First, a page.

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Let us take a moment to collectively exhale with a huge sigh of relief that 2020 is over. It was a year that kept on giving—pandemic, lockdown, the ghastly deaths of George Floyd and many others, leading to civic unrest and massive protest—all in the context of the fastest collapse ever of our city’s economy. As we close out the year, it feels like there might be light on the horizon, with vaccine distribution and a new administration in the White House that believes in cities and science.

What does this mean for New York City? Charting NYC 2020, last year’s presidential theme, asked us to look back and reflect to chart a new path forward for the city. The urgency of this work  is made greater by the challenges of  the past year. Visualize NYC 2021, the culminating research and data visualization project, positions AIA New York Chapter to advance robust advocacy efforts in 2021—just in time for historic citywide elections and an opportunity to transcend a return to “normal” and instead envision a return to “better.” We are at the brink of the 20th anniversary of 9/11, a critical point in AIANY’s 163-year history. While it is our nature as architects to look forward and propose solutions, we should also take a moment to pause and contemplate how we arrived at this point. Perhaps we will use this opportunity to understand our patterns of inspiration and creativity, as well as our blind spots and complicities, but also to look forward to new solutions, to inflect, and to change. And thus, the presidential theme for 2021 is Reflection/Inflection.

In addition to Visualize NYC, we will reflect further on our governance and policies regarding systemic racism, and continue recasting the board to accurately reflect our community and city. As is our obligation to the future of the profession, we will seek means to support the path to the profession by Black, indigenous, and people of color, who are so poorly represented in our membership, with the specific goal of doubling Black members of our profession by 2030.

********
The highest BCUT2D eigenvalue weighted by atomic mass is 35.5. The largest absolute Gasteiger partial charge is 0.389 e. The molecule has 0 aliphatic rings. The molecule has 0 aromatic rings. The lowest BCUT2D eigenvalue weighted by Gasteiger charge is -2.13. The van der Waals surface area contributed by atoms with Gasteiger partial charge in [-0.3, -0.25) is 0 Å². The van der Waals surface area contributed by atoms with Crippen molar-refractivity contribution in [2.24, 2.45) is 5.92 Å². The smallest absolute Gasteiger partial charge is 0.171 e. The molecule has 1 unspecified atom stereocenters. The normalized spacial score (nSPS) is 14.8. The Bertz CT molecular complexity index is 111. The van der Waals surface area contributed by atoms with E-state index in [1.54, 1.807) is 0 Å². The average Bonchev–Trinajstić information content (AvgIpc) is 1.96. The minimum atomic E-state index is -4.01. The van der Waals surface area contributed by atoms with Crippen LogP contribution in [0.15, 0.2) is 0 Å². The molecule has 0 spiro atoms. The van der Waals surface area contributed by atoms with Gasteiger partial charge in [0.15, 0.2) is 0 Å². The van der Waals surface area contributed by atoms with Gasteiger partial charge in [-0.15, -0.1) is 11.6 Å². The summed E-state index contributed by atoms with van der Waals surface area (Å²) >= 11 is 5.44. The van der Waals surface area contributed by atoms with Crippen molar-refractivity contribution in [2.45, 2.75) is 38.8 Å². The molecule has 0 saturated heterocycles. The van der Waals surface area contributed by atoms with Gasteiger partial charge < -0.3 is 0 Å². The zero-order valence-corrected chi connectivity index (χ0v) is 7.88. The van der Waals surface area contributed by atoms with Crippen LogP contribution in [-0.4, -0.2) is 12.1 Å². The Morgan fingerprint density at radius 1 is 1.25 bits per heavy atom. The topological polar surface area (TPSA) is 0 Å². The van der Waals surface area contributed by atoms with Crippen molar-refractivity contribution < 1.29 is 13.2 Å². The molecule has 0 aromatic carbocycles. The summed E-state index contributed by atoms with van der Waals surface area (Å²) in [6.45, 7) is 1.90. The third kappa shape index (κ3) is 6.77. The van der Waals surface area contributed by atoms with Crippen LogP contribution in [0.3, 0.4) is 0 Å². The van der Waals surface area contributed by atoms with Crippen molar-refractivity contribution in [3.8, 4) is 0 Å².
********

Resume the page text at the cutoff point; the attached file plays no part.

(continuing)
We will further our engagement with our community, our partners, our colleagues at the New York Chapter of the National Organization of Minority Architects, and the universities in our city to expand and deepen conversations on systemic racism in our profession, schools, and housing. While supporting work on a carbon neutral future, we will continue to examine the disproportion-ate impact of climate change on poor and underserved communities. Our committees will support our emerging professionals and practices with activities, training, and mentorship through small- and medium-firm roundtables, and make the Center for Architecture available for pop-up gallery events and both digital and in-person meetings. We will also take the time to remember our colleagues lost to COVID-19, persons lost to unjust criminal justice and systemic racism, and responders and workers lost on and after 9/11.

Impactful change occurs with great effort, as exemplified by the projects and people covered in this issue. AIANY is committed to upholding the AIA Code of Ethics “to design buildings and spaces that will enhance and facilitate human dignity.” With that commitment, AIANY’s Board of Directors has asked our members to refrain from designing spaces of incarceration until there is measurable reform in the American criminal justice system. We encourage members to support the creation of new systems, processes, and typologies based on prison reform, alternatives to imprisonment, and restorative justice, and we are committed to ongoing discussions of these complex issues at the Center for Architecture.

It bears repeating that the pandemic, the Black Lives Matter movement, and the economic downturn have illuminated the importance of AIANY and the Center to our profession, our communities, and our city. And so we look forward to 2021 with the great hope of seeing all of you, virtually and in person, at 536 LaGuardia Place.

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